I’ve been asking on social media for your tips for keeping warm in the winter months with M.E. and have had some great suggestions, which I’ve summarised here.
One of the symptoms of M.E. is poor temperature control, so we have difficulties in both staying cool in the summer and keeping warm in the winter.
Being at home most, if not all, of the time and needing to keep warm can mean huge energy bills for people with long term conditions. The UK government runs the Warm Home Discount Scheme for people in this situation.
To be eligible you need to be in receipt of certain benefits but unfortunately this isn’t automatically given to you, so it must be applied for via your energy company, as soon as possible. For winter 2016 to 2017, you could get £140 off your electricity bill. To find out more check out the GOV.UK pages here or your energy company’s website. The information may say income-related/means-tested benefits but I found that the form itself also included contribution-based benefits too, if that is your only income. If you aren’t eligible, it’s still worth calling your energy supplier to see if they can help.
Some people with M.E. may also have Raynaud’s, where the extremities, such as fingers, toes or nose, change colour and become very painful and numb in the cold weather. You can find more information on the Raynaud’s & Scleroderma Association’s website here.
If you lose the feeling in your skin it’s important that you don’t use things that are too hot to warm them up, as you could inadvertently burn yourself and not feel it, so bear this in mind when using the tips below.
Moving on to your great tips!
- Have several hot water bottles on the go
- Disposable or reusable handwarmers
- Put your clothes on the radiator before bed so they’re warm for getting dressed in the morning
- Lots of snuggly fluffy throws, sheepskins and blankets
- Set an electric blanket on a timer to heat up about half an hour before bed and before getting up
- Use a heated throw
- Always have a hot drink on the go to warm your hands on
- Eat hot meals, starting with porridge for breakfast
- Wear lots of layers and if going out wear scarves, hats/beanies and gloves
- Gloves can be impractical at home, so try wrist warmers or fingerless gloves
- Have more than one microwaveable wheat bag so that there’s always a warm one ready to use
- Get your boiler serviced, or replaced via a grant scheme if it’s an old one, to make sure it’s working efficiently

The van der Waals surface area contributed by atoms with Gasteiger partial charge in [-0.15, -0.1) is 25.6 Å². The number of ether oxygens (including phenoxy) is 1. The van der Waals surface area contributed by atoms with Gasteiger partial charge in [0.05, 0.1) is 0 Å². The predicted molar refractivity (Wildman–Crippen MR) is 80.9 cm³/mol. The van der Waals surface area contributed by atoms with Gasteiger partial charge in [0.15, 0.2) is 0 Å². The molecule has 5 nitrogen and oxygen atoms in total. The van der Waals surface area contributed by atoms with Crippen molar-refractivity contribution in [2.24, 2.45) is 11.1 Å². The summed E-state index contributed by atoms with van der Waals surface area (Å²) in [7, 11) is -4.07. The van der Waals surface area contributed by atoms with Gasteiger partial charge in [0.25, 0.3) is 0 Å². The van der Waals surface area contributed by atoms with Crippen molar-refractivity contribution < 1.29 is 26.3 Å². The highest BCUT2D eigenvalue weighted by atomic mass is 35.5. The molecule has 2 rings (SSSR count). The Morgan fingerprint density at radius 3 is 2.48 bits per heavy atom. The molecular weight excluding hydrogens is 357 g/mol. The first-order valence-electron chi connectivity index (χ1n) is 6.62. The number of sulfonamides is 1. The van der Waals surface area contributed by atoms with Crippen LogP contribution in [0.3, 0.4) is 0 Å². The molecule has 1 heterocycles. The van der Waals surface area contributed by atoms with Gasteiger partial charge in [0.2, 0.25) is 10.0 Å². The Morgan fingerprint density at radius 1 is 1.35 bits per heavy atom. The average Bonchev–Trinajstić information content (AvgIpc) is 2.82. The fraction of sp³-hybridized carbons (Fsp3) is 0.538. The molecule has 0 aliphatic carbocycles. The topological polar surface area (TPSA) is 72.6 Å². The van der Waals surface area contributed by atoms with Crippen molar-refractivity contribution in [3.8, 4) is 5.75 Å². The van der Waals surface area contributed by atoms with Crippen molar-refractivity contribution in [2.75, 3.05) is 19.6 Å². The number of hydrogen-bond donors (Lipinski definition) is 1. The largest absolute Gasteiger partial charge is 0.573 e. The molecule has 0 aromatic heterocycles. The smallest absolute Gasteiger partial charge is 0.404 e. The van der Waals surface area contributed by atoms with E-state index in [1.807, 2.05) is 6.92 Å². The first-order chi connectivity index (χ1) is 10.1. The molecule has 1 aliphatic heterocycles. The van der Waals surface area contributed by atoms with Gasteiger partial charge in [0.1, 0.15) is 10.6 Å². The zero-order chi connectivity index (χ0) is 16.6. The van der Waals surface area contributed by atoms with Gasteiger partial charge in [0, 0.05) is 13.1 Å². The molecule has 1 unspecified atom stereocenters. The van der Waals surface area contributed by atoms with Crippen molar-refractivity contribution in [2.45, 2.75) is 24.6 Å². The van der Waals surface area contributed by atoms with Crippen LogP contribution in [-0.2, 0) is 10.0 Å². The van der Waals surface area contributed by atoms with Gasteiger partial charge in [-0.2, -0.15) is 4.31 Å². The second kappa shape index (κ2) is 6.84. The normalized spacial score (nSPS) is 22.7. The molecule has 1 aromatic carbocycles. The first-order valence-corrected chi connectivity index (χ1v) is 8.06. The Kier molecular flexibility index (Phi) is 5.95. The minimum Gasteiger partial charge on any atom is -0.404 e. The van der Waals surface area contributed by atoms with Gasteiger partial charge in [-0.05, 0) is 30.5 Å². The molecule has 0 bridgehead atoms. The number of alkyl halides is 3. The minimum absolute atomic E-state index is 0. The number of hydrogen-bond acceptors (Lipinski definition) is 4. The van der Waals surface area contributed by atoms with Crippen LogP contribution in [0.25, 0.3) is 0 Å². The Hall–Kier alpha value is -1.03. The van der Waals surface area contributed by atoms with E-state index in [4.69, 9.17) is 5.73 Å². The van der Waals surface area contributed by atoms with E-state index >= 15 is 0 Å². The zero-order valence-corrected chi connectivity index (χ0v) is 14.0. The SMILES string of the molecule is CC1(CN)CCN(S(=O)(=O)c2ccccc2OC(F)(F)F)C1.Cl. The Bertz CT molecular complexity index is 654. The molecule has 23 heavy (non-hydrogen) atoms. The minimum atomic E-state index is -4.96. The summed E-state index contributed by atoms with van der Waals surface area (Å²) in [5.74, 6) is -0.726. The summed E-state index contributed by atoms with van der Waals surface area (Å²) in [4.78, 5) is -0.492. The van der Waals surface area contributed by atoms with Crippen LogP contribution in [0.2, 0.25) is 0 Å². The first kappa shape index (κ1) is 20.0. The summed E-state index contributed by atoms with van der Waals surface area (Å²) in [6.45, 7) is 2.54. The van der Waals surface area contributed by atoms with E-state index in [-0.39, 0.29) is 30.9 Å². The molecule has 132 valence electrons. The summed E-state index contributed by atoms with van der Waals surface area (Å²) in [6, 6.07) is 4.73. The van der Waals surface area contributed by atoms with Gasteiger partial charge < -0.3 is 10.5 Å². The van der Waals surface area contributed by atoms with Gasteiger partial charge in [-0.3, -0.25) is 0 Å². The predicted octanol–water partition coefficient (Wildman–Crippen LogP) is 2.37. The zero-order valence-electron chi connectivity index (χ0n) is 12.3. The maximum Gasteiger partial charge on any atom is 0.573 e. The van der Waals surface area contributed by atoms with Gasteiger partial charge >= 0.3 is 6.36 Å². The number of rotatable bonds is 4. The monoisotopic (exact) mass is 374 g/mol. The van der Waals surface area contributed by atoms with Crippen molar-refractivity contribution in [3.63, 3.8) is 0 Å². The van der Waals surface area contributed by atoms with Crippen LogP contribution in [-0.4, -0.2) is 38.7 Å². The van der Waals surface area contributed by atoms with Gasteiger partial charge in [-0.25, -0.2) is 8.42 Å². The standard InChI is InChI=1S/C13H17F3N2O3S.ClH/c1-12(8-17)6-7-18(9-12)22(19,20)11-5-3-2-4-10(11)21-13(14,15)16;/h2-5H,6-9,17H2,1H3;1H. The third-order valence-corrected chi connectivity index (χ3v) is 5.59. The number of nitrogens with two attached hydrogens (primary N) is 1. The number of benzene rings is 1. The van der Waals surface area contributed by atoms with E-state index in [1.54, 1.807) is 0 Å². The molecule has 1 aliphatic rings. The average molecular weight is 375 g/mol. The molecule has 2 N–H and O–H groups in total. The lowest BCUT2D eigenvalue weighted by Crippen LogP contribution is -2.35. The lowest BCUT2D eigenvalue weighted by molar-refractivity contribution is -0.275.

I hope you’ve found these tips useful! If you’d like to leave your tips for others in the comment section below I’ll incorporate them into this list.
11 thoughts on “Your tips for keeping warm in the winter months”
Cashmere shawls – The cheap kind off Ebay. They’re thin, soft and light enough that they’re not too restrictive or irritating on sore skin, and they add a bit of quick warmth next to the skin.
If you are getting dressed – String vests and fishnet tights work almost as well as “real” baselayer, but are much cheaper. At a medium price point, most army surplus places sell stretchy cotton baselayers which might smell a bit odd, but do the job admirably.
If money is no object, silk or merino super-fine knitted baselayer is like wearing a warm cloud – Not clingy and sweaty, just pleasantly warming.
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Thanks for the extra tips, Percy 😀
I know your tips are eminently practical Percy, but my eyes did pop at the thought of combining a string vest and fishnets. When I don’t want ‘proper’ gloves, I wear thin white cotton ones that I can buy at the pharmacy as a protective layer (my hands get cracked in winter which is painful). I also confess to carrying a hot water bottle around with me in the daytime and popping it behind the lower back area when sitting. My friends now accept this as ‘normal’. 😉
Yes, Percy’s tips definitely conjured an interesting, shall I say, image in my mind! Good tips too, Cathy,and the hot water bottle seems totally normal, in fact a little bit dull, in comparison! 😀